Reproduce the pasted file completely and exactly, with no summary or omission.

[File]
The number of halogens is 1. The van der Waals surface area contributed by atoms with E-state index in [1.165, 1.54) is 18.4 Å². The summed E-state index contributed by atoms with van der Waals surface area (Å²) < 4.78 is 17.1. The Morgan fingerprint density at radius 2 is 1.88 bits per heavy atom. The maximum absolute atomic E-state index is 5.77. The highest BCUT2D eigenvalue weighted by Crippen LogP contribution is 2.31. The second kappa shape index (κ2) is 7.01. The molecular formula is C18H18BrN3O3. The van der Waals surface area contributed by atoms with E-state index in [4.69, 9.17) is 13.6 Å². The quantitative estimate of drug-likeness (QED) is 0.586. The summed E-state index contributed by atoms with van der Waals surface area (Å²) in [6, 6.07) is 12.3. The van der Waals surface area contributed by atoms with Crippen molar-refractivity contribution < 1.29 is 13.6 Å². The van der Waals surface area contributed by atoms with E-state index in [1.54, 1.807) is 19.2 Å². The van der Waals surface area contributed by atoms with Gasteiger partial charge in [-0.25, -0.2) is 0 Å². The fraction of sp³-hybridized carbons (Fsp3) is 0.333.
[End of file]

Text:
The number of halogens is 1. The van der Waals surface area contributed by atoms with E-state index in [1.165, 1.54) is 18.4 Å². The summed E-state index contributed by atoms with van der Waals surface area (Å²) < 4.78 is 17.1. The Morgan fingerprint density at radius 2 is 1.88 bits per heavy atom. The maximum absolute atomic E-state index is 5.77. The highest BCUT2D eigenvalue weighted by Crippen LogP contribution is 2.31. The second kappa shape index (κ2) is 7.01. The molecular formula is C18H18BrN3O3. The van der Waals surface area contributed by atoms with E-state index in [4.69, 9.17) is 13.6 Å². The quantitative estimate of drug-likeness (QED) is 0.586. The summed E-state index contributed by atoms with van der Waals surface area (Å²) in [6, 6.07) is 12.3. The van der Waals surface area contributed by atoms with Crippen molar-refractivity contribution < 1.29 is 13.6 Å². The van der Waals surface area contributed by atoms with E-state index in [1.54, 1.807) is 19.2 Å². The van der Waals surface area contributed by atoms with Gasteiger partial charge in [-0.25, -0.2) is 0 Å². The fraction of sp³-hybridized carbons (Fsp3) is 0.333.